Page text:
Nervous Rohingyas wait in hope as Myanmar votes to elect new government

By Azad Majumder

Dhaka, Nov 7 (efe-epa).- The last time Myanmar held a general election five years ago, Mohammad Yusuf, a Rohingya refugee in Bangladesh, vividly remembers how he was crying at his home in Maungdaw district of the restive Rakhine State because the Muslim minority community is not allowed to vote.

“It was a sad day for us. We were all hoping to participate in the election but we were not allowed,” Yusuf told EFE over the phone from the Kutupalang refugee camp in Cox’s Bazar, Bangladesh.

The 28-year old refugee appeared nervous as Myanmar prepares for voting again.

The general election in Myanmar to be held on Sunday gives many Rohingya refugees like Yusuf a glimmer of hope to end their misery in the Bangladesh camp and return home.

“We have nothing to do now but only pray,” said Yusuf, a former Rohingya community leader of a camp in the southwest of Bangladesh.

“Last time we were hopeful after Aung San Suu Kyi came to power. We thought as a former political prisoner she would understand our problem. But it was not the case.”

Yusuf voted once in his life in 2010, but that also made him feel betrayed.

“We voted for (former president) Thein Sein’s party but he forgot his promises later. Now we only trust Allah,” he said.

Myanmar granted Rohingyas voting rights in 2010, but the government revoked the right in 2015 due to nationalistic pressure.

Suu Kyi‘s National League for Democracy boycotted the 2010 election but won a majority to share power with the all-powerful military of Myanmar five years later.

Her electoral win in 2015 restored some hope for Rohingyas, but that was gone quickly after a brutal military crackdown on Aug.25, 2017.

Nearly 738,000 Rohingya refugees fled Bangladesh following a wave of persecution and violence in Myanmar by the army, which the UN described as ethnic cleansing and genocide.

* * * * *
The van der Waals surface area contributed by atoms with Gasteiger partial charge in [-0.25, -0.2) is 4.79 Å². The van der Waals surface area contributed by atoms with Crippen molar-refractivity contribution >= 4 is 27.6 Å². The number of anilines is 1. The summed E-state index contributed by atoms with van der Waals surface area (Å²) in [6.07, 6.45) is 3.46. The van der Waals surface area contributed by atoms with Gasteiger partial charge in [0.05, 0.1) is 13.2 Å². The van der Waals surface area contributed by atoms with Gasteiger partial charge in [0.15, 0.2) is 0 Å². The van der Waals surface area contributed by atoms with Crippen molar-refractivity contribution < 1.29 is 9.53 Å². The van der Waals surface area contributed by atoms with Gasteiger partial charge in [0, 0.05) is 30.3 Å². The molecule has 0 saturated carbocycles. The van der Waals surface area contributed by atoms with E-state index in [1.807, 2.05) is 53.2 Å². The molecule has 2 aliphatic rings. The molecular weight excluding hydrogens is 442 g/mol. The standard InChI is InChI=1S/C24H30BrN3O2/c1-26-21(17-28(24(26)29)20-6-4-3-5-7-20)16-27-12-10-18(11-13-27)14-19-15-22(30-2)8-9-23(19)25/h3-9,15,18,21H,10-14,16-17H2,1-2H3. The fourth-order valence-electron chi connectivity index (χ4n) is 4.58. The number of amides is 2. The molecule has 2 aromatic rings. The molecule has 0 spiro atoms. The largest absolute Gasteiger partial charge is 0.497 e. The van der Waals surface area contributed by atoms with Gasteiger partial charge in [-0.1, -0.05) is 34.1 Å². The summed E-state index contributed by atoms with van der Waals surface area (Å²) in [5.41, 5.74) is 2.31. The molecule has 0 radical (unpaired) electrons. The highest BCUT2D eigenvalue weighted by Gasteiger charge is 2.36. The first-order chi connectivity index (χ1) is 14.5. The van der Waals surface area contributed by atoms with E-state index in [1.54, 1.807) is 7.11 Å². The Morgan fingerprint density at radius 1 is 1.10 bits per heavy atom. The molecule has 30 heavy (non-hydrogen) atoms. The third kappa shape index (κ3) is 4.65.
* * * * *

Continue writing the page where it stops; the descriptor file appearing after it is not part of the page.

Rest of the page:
Two attempts to start the repatriation of the refugees from Bangladesh to Myanmar failed as the Rohingyas refused to return home without a guarantee of their citizenship and security.

Abdur Rahim, a leader of the Rohingya rights group Arakan Rohingya Society for Peace and Human Rights, said Suu Kyi was a lesser of the two evils, anticipating that her re-election could reignite some hopes.

“If Aung San Suu Kyi wins this election, maybe something gets possible. We hope if she is re-elected, it will be good for us because she made certain promises in the ICJ (International Court of Justice),” he told EFE.

“If Suu Kyi loses, it (the repatriation) will be delayed. A new government, a new president will inevitably take time to settle down. It may be too late for us.”

The Hague-based court in January granted a series of emergency steps requested by the mainly Muslim African state of The Gambia under the 1948 Genocide Convention.

The court ordered Myanmar to “take all measures within its power to prevent the commission of all acts” described by the convention.

Analysts, however, said the re-election of Suu Kyi, who personally defended Myanmar in the ICJ during its trial, would not guarantee the start of Rohingya repatriation.

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